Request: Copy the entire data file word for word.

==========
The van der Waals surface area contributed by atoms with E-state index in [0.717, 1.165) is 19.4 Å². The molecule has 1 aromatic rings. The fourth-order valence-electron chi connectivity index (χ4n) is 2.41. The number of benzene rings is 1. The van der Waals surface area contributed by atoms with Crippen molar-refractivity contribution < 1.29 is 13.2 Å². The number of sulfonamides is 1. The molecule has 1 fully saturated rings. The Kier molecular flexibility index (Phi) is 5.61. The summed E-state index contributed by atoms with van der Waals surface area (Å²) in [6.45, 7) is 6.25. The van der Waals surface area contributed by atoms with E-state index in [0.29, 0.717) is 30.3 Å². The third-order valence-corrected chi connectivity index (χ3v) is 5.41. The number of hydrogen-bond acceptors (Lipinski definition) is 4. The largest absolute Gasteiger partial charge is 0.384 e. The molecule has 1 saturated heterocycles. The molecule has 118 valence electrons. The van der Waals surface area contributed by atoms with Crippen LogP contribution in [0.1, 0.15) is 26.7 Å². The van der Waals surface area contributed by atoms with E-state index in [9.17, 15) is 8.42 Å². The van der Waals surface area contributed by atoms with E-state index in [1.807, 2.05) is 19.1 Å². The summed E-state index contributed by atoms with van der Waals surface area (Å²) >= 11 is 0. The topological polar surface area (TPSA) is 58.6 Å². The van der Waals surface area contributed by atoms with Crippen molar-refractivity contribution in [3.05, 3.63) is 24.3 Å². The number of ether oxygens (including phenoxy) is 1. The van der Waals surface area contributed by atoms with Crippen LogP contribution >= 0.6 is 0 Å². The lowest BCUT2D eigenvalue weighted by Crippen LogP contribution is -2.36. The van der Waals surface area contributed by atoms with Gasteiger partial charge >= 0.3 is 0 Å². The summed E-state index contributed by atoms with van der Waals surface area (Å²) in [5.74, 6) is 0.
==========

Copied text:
The van der Waals surface area contributed by atoms with E-state index in [0.717, 1.165) is 19.4 Å². The molecule has 1 aromatic rings. The fourth-order valence-electron chi connectivity index (χ4n) is 2.41. The number of benzene rings is 1. The van der Waals surface area contributed by atoms with Crippen molar-refractivity contribution < 1.29 is 13.2 Å². The number of sulfonamides is 1. The molecule has 1 fully saturated rings. The Kier molecular flexibility index (Phi) is 5.61. The summed E-state index contributed by atoms with van der Waals surface area (Å²) in [6.45, 7) is 6.25. The van der Waals surface area contributed by atoms with E-state index in [0.29, 0.717) is 30.3 Å². The third-order valence-corrected chi connectivity index (χ3v) is 5.41. The number of hydrogen-bond acceptors (Lipinski definition) is 4. The largest absolute Gasteiger partial charge is 0.384 e. The molecule has 1 saturated heterocycles. The molecule has 118 valence electrons. The van der Waals surface area contributed by atoms with Crippen LogP contribution in [0.1, 0.15) is 26.7 Å². The van der Waals surface area contributed by atoms with E-state index in [9.17, 15) is 8.42 Å². The van der Waals surface area contributed by atoms with E-state index in [1.807, 2.05) is 19.1 Å². The summed E-state index contributed by atoms with van der Waals surface area (Å²) >= 11 is 0. The topological polar surface area (TPSA) is 58.6 Å². The van der Waals surface area contributed by atoms with Crippen molar-refractivity contribution in [3.05, 3.63) is 24.3 Å². The number of ether oxygens (including phenoxy) is 1. The van der Waals surface area contributed by atoms with Crippen LogP contribution >= 0.6 is 0 Å². The lowest BCUT2D eigenvalue weighted by Crippen LogP contribution is -2.36. The van der Waals surface area contributed by atoms with Gasteiger partial charge >= 0.3 is 0 Å². The summed E-state index contributed by atoms with van der Waals surface area (Å²) in [5.74, 6) is 0.